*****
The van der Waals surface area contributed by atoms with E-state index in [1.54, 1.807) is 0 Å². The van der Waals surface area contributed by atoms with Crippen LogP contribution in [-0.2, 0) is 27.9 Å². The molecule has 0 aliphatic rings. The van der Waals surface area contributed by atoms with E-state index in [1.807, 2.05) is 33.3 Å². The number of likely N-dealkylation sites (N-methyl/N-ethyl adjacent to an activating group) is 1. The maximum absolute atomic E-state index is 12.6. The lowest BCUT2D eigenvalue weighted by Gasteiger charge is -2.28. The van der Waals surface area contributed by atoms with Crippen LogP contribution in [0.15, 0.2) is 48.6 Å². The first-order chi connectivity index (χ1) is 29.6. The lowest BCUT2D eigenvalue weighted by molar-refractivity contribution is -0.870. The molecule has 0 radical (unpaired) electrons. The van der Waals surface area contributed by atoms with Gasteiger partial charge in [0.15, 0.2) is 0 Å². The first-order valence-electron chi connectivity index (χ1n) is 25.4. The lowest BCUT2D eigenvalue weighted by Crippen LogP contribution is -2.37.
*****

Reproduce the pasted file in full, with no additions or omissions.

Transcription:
The van der Waals surface area contributed by atoms with E-state index in [1.54, 1.807) is 0 Å². The van der Waals surface area contributed by atoms with Crippen LogP contribution in [-0.2, 0) is 27.9 Å². The molecule has 0 aliphatic rings. The van der Waals surface area contributed by atoms with E-state index in [1.807, 2.05) is 33.3 Å². The number of likely N-dealkylation sites (N-methyl/N-ethyl adjacent to an activating group) is 1. The maximum absolute atomic E-state index is 12.6. The lowest BCUT2D eigenvalue weighted by Gasteiger charge is -2.28. The van der Waals surface area contributed by atoms with Crippen LogP contribution in [0.15, 0.2) is 48.6 Å². The first-order chi connectivity index (χ1) is 29.6. The lowest BCUT2D eigenvalue weighted by molar-refractivity contribution is -0.870. The molecule has 0 radical (unpaired) electrons. The van der Waals surface area contributed by atoms with Gasteiger partial charge in [0.15, 0.2) is 0 Å². The first-order valence-electron chi connectivity index (χ1n) is 25.4. The lowest BCUT2D eigenvalue weighted by Crippen LogP contribution is -2.37.